Call for papers and other academic and artistic contributions
Doing Animation History
This special issue explores the intricate relationship between archives and popular culture: how archives shape our understanding of “popular culture,” and how diverse forms of popular culture shape conceptions and contents of archives.
Let me first send my appreciation to those of you who have followed up, with NARA and/or myself, regarding my post of November 2, 2018, in which I alerted H-Net readers to news of a records disposition request from the U.S. Department of the Interior that I found startling. This is, to my mind, a much-needed conversation.
I write now to, first, let you know that the deadline for public comments has been extended to November 26 (see original announcement for further details).
Theme: The Rise of Student Activism in the Age of Social Media
What are the concerns for student activists in regards to documentation and preservation of their digital lives as a member of a community traditionally silenced or underdocumented in mainstream archives? How can social media records democratize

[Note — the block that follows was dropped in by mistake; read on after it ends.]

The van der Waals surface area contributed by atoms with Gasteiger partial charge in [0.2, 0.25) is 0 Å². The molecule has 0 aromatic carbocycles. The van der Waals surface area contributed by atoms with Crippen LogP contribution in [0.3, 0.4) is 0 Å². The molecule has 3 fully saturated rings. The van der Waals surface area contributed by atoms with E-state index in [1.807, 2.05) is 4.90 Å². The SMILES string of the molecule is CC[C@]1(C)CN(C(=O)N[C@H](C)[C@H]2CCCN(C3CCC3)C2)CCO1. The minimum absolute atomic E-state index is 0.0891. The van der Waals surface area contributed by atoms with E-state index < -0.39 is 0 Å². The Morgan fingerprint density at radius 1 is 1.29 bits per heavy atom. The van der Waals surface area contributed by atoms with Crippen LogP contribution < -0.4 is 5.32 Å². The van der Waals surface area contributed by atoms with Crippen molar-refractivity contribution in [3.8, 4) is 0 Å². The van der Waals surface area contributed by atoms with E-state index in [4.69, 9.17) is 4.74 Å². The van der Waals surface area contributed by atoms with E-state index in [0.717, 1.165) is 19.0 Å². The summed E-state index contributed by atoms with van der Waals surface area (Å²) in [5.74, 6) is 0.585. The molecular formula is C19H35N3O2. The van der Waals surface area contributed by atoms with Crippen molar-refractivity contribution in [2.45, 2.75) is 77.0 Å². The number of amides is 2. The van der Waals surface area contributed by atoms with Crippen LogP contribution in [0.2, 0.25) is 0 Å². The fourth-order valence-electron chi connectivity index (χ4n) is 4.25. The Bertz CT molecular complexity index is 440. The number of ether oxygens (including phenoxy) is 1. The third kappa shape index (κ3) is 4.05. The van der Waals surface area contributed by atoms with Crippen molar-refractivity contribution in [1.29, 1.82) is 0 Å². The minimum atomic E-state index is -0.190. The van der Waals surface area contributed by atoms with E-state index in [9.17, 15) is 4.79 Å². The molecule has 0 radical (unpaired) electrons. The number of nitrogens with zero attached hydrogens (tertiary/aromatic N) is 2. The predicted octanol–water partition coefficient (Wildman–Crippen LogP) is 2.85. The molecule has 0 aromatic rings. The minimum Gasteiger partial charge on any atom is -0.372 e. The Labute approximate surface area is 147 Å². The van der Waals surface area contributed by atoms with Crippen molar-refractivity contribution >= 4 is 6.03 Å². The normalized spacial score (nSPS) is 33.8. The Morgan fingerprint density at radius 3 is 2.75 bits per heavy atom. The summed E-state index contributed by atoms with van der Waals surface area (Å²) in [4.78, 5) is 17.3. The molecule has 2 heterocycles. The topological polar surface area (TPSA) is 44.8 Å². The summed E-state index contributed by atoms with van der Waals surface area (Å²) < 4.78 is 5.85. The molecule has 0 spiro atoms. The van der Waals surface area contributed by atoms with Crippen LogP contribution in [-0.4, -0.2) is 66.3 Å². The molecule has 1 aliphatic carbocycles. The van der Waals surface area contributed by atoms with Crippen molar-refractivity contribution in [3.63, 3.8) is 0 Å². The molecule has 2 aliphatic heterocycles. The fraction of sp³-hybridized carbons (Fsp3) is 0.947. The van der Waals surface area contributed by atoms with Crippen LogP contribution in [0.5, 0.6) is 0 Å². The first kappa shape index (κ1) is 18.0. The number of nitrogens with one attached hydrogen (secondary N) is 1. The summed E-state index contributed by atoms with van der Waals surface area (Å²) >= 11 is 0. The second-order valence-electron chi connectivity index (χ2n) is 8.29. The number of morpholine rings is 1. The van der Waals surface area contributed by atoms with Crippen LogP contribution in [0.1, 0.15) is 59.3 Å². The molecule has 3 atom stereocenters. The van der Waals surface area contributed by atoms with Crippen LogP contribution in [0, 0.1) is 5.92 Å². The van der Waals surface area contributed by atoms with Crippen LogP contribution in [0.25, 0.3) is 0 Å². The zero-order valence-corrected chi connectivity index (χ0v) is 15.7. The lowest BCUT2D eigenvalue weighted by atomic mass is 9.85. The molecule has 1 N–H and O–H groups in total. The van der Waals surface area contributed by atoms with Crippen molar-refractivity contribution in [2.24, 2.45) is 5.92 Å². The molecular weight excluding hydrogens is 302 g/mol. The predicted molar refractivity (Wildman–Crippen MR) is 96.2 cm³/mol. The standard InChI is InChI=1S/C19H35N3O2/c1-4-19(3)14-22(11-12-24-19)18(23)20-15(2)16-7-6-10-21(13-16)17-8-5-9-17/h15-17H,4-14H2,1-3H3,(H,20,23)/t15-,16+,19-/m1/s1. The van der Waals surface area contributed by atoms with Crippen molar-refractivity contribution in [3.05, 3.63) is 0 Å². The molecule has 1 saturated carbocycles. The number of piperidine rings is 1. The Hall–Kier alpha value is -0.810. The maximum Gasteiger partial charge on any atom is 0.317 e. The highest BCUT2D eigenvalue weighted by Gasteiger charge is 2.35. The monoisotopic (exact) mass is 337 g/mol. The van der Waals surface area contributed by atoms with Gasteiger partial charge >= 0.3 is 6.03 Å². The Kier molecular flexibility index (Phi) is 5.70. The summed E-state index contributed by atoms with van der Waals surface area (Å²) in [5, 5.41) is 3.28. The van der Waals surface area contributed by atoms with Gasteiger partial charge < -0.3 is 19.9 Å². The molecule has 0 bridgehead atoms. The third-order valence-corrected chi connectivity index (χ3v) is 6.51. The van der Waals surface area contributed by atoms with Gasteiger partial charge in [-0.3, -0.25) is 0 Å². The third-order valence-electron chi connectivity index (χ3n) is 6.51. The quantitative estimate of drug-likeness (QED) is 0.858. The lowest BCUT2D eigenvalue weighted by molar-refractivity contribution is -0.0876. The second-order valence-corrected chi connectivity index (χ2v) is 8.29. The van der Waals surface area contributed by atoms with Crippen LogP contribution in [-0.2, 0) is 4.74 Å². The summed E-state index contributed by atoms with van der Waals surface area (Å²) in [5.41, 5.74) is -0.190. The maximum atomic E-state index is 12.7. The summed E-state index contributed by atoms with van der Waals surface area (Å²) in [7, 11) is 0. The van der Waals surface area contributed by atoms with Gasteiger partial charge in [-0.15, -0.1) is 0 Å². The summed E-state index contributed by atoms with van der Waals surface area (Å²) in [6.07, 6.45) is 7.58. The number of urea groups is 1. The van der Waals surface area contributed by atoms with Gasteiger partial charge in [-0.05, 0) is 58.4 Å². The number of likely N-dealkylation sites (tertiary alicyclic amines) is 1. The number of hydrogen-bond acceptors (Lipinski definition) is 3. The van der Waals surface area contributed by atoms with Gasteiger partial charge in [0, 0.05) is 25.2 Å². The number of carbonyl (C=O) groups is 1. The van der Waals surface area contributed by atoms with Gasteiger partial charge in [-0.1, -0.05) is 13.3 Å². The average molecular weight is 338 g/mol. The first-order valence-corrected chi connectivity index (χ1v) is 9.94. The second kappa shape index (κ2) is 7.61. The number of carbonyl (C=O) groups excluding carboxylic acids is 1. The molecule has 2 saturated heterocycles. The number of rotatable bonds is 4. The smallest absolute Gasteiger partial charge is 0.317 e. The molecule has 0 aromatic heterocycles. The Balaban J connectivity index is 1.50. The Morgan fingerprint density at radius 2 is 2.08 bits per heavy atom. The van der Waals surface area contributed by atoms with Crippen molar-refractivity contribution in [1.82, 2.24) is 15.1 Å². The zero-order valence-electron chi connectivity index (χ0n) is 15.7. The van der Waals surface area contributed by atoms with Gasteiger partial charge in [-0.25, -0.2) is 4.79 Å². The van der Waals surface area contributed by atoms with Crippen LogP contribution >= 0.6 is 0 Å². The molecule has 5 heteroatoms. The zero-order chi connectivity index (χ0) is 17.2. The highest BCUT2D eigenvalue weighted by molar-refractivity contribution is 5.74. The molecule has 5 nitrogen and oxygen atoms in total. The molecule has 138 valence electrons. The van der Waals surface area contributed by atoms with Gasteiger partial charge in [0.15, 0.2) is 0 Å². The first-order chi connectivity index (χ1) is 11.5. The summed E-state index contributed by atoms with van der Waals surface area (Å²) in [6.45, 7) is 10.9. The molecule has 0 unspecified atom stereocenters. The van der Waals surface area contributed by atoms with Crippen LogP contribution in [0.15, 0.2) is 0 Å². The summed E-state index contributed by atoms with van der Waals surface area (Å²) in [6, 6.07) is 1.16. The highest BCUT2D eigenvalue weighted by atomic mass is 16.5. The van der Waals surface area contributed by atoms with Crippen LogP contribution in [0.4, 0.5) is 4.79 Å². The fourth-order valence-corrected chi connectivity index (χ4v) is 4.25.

In the summer of 2017, Cory Young, our copy editor here at The Activist History Review, embarked on his first dissertation research trip to Mississippi. It was pouring on the Saturday afternoon that he arrived in Natchez, and so Cory popped into the local brewing company for a pint. He felt a bit out of place, which he apparently failed to hide, since a fellow patron asked him where he was coming from and invited him to pass the time with a group of locals.
L'Association des Bibliothécaires du Québec/Québec Library Association